"Our oil would burn bright til morning:" Geopolitics, Resource Securitization, and Anglo-American Competition for Whale Oil, 1783-1818

Stefan Andreasson, Timothy Ruback

Research output: Contribution to journalArticlepeer-review

Abstract

Energy security has become a central focus in social scientific studies of energy resources, and most research on the securitization of energy emphasizes the pivotal role of fossil fuels in shaping geopolitics in the 20th century. We extend the temporal scope of energy security by conducting a case study of the early 19th century whale oil industry to demonstrate the ways in which a focus on the human security consequences of energy competition can affect Anglo-American commercial balance of power relations. This case study also demonstrates the significance of the physicality of energy sources in understanding their effect on international affairs. Crucially, whereas the stationary nature, or locational fixity, of natural resources constitutes a defining characteristic of their treatment in the resource curse, resource nationalism and resource conflict literatures, the geographically unbounded nature of whale oil introduces a qualitatively different dynamic. The insights provided by the whale oil industry are instructive not only for understanding the dynamics of securitization of energy but also for considering how the embryonic energy transition towards renewables will reshape geopolitics in the 21st century.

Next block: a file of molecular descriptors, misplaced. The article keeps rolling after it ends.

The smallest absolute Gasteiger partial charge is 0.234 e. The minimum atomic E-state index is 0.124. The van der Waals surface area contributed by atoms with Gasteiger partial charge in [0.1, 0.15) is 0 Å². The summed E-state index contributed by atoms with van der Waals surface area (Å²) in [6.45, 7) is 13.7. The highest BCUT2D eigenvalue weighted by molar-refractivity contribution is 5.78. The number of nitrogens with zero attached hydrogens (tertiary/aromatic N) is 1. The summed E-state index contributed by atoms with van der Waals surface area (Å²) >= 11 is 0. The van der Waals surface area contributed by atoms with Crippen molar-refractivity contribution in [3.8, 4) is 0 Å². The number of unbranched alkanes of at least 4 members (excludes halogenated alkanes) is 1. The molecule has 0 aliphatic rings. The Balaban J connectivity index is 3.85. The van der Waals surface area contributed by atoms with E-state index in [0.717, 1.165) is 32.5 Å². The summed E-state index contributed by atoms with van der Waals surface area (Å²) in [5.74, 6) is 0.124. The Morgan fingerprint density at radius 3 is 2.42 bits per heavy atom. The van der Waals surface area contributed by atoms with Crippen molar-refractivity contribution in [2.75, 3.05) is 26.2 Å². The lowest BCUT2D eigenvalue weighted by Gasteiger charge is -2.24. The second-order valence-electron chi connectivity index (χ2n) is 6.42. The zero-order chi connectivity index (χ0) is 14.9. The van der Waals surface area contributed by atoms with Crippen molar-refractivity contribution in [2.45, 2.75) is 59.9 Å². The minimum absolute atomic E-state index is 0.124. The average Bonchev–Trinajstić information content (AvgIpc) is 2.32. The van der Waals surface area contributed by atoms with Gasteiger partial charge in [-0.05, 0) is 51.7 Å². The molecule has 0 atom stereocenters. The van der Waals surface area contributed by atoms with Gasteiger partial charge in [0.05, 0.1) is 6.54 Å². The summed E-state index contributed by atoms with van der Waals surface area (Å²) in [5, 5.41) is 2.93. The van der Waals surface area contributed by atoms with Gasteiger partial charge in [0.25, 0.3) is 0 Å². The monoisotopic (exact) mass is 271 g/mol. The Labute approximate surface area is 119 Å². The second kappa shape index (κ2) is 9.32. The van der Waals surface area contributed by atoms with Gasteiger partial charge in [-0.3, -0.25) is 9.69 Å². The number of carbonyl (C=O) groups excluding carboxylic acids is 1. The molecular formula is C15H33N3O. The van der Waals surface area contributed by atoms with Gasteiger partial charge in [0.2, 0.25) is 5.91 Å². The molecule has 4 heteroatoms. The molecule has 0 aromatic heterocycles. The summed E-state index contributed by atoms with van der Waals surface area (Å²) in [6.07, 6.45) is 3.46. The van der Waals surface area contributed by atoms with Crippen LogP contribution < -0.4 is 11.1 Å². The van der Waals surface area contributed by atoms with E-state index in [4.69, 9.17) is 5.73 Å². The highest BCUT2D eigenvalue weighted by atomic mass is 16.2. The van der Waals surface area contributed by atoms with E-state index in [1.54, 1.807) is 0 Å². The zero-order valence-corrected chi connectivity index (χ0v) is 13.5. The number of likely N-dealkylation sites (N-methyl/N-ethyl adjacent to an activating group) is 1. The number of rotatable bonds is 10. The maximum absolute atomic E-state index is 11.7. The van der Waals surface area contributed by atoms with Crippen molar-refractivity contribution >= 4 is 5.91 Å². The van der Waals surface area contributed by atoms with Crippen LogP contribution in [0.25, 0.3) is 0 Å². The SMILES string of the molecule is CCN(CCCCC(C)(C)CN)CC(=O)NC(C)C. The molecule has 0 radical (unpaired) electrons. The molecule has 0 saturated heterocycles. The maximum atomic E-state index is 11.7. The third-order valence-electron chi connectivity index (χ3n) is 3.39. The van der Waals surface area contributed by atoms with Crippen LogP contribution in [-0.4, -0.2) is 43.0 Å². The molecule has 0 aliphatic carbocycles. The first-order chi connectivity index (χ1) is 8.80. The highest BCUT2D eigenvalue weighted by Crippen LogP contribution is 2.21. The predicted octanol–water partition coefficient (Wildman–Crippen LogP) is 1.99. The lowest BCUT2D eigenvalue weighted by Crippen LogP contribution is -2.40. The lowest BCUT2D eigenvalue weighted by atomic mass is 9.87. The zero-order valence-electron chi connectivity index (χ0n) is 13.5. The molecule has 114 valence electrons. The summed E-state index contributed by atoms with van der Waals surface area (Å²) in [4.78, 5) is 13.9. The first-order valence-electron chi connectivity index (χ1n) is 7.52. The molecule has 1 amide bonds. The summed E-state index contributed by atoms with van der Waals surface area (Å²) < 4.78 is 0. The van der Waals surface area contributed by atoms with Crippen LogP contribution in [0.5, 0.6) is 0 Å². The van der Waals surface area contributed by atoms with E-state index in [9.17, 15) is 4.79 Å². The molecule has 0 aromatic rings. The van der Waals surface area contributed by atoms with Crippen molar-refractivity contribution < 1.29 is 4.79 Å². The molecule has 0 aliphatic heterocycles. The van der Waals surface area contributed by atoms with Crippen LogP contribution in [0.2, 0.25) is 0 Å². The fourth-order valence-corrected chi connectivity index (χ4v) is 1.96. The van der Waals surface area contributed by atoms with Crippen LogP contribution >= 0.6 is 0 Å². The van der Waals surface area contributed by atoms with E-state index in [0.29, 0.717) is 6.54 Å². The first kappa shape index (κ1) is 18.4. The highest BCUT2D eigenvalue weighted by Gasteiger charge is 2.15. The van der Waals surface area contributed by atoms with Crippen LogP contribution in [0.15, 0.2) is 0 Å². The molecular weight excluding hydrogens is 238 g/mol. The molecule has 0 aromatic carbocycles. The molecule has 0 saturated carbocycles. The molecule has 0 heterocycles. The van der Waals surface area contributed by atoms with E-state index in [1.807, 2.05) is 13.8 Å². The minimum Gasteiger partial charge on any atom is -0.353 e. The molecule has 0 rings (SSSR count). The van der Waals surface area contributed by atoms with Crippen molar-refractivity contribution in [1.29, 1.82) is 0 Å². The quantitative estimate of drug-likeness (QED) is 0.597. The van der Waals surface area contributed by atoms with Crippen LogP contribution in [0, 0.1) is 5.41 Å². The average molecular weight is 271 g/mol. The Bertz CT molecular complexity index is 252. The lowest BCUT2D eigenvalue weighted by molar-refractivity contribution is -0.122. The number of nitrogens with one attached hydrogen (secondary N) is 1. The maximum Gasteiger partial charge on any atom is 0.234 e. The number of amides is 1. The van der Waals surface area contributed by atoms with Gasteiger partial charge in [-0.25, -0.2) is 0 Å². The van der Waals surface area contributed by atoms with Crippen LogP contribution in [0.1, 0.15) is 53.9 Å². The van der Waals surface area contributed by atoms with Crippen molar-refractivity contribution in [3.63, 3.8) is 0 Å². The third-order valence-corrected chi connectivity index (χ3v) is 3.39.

Original languageEnglish
Article number102035
Number of pages10
JournalEnergy Research and Social Science
Volume76
Early online date08 Apr 2021
Publication statusEarly online date - 08 Apr 2021

Keywords

  • United States
  • Great Britain
  • whale oil
  • International Relations
  • Energy
  • Energy Transitions
  • Diplomacy
  • Trade and Economy
  • Security

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